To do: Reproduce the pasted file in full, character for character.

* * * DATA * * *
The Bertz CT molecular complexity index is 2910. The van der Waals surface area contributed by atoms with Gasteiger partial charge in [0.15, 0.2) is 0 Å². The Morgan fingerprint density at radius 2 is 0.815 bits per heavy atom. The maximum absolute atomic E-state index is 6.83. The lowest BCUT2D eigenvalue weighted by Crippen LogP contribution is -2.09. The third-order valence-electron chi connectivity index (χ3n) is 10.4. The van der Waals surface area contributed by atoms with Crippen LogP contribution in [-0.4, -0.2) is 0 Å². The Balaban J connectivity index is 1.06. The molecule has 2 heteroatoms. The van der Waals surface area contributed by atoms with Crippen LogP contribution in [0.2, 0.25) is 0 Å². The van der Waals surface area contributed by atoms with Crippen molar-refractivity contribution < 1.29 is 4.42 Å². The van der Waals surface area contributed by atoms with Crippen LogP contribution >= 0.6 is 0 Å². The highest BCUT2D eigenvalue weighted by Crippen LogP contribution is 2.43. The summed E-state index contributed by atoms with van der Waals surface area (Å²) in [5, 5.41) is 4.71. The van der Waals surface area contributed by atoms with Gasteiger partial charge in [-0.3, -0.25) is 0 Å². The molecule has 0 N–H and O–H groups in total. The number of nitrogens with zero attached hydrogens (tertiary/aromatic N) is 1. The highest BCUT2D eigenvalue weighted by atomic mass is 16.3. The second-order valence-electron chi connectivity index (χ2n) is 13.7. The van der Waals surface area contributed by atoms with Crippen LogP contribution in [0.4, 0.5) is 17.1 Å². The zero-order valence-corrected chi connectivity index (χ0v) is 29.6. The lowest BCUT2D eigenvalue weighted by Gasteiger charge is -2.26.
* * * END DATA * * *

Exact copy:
The Bertz CT molecular complexity index is 2910. The van der Waals surface area contributed by atoms with Gasteiger partial charge in [0.15, 0.2) is 0 Å². The Morgan fingerprint density at radius 2 is 0.815 bits per heavy atom. The maximum absolute atomic E-state index is 6.83. The lowest BCUT2D eigenvalue weighted by Crippen LogP contribution is -2.09. The third-order valence-electron chi connectivity index (χ3n) is 10.4. The van der Waals surface area contributed by atoms with Crippen LogP contribution in [-0.4, -0.2) is 0 Å². The Balaban J connectivity index is 1.06. The molecule has 2 heteroatoms. The van der Waals surface area contributed by atoms with Crippen LogP contribution in [0.2, 0.25) is 0 Å². The van der Waals surface area contributed by atoms with Crippen molar-refractivity contribution < 1.29 is 4.42 Å². The van der Waals surface area contributed by atoms with Crippen LogP contribution >= 0.6 is 0 Å². The highest BCUT2D eigenvalue weighted by Crippen LogP contribution is 2.43. The summed E-state index contributed by atoms with van der Waals surface area (Å²) in [5, 5.41) is 4.71. The van der Waals surface area contributed by atoms with Gasteiger partial charge in [-0.3, -0.25) is 0 Å². The molecule has 0 N–H and O–H groups in total. The number of nitrogens with zero attached hydrogens (tertiary/aromatic N) is 1. The highest BCUT2D eigenvalue weighted by atomic mass is 16.3. The second-order valence-electron chi connectivity index (χ2n) is 13.7. The van der Waals surface area contributed by atoms with Crippen LogP contribution in [0.4, 0.5) is 17.1 Å². The zero-order valence-corrected chi connectivity index (χ0v) is 29.6. The lowest BCUT2D eigenvalue weighted by Gasteiger charge is -2.26.